Forty of 115 patients reacted to intradermal deoxyribonucleic acid (DNA), demonstrating erythema, edema, and induration of the test site within 24 hours; an additional four patients reacted to the original antigen but not a new one. Positive reactions were about twice as frequent in untreated patients as in patients with similar disease who were receiving steroid or antimalarial drugs. Five patients were tested before and after such therapy; in each instance the reaction was abolished or diminished. No correlation seemed to exist between reaction to DNA and the presence of the LE or the rheumatoid factor, or the duration of severity of the disease.
Serum was obtained from ten consecutive unselected patients and from five additional, selected patients with necrotizing vasculitis. An immunodiffusion agar technique did not demonstrate precipitating factors directed against DNA in these 15 sera. An indirect immunofluorescent technique employing the same sera demonstrated antinuclear factors in all patients with systemic lupus erythematosis (SLE) and disseminated lupus erythematosus (DLE) and in one paltient with necrotizing (allergic) vasculitis.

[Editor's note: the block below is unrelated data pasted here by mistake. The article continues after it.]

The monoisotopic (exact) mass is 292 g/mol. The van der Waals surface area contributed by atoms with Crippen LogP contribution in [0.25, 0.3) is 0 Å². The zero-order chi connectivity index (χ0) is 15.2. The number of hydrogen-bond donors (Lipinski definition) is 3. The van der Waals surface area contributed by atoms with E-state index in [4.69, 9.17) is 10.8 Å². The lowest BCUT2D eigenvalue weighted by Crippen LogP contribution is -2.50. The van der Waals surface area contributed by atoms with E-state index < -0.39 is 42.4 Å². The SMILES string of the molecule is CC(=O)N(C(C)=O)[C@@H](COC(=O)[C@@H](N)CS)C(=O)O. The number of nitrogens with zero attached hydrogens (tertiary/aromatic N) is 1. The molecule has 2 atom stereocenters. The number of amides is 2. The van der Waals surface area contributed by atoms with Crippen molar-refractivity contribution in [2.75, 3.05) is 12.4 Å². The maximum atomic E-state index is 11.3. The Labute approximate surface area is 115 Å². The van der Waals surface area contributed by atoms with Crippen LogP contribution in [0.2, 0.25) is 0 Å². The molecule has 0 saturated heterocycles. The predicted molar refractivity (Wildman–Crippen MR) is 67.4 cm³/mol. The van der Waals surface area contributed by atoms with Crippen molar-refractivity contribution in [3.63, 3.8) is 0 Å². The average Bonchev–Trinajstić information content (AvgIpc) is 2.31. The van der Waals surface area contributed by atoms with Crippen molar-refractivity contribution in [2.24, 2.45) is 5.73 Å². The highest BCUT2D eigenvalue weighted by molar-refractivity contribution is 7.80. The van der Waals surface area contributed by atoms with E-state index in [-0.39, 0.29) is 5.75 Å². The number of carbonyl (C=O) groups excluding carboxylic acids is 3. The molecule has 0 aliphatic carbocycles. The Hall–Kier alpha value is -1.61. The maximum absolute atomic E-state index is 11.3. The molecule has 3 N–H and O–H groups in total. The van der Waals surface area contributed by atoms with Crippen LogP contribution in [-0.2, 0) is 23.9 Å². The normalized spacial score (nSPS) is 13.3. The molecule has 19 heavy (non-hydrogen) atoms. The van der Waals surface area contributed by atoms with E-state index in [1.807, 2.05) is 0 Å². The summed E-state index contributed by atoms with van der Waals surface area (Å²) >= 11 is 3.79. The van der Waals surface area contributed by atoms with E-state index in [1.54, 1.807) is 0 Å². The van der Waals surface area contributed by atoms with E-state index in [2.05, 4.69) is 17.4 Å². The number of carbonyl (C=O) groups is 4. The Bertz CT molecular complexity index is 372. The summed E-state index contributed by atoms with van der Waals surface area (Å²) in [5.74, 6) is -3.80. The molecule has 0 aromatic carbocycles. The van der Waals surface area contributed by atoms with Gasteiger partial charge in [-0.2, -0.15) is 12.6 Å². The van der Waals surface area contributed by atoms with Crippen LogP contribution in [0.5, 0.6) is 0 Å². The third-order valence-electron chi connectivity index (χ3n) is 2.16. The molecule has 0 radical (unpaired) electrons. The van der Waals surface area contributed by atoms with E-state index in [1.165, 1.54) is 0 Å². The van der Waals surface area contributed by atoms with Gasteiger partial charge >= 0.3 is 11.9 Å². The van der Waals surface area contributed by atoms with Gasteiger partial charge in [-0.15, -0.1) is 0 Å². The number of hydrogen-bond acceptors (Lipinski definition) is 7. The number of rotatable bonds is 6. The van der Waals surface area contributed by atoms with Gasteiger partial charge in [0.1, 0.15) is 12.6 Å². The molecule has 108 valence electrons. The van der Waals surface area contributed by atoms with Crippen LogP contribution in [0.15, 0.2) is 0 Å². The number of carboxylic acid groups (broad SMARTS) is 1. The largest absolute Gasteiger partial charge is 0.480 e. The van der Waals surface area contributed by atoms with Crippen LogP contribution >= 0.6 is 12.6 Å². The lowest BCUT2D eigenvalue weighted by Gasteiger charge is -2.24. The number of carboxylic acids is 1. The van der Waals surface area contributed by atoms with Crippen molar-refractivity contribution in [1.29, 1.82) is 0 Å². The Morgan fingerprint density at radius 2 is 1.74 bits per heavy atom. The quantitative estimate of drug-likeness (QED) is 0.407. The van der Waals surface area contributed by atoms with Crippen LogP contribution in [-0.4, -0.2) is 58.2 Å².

There is no conclusive evidence that hypersensitivity to DNA exists in collagen diseases, necrotizing vasculitis, and other nonsuppurative inflammatory diseases studied. Intraderma testing employing DNA is a moderately sensitive but poorly specific means for detecting apparent delayed (cellular) hypersensitivity to nucleoprotein. However, one must not imply that such hypersensitivity, if it exists, is essential to the diseases studied. The test may have some merit in screening large population groups but lacks reliability since some patients with clinically active, untreated disease do not react.
FARDAL RW, WINKELMANN RK. Hypersensitivity to Deoxyribonucleic Acid In Cutaneous Disease. Arch Dermatol. 1965;91(5):503–511. doi:10.1001/archderm.1965.01600110089018
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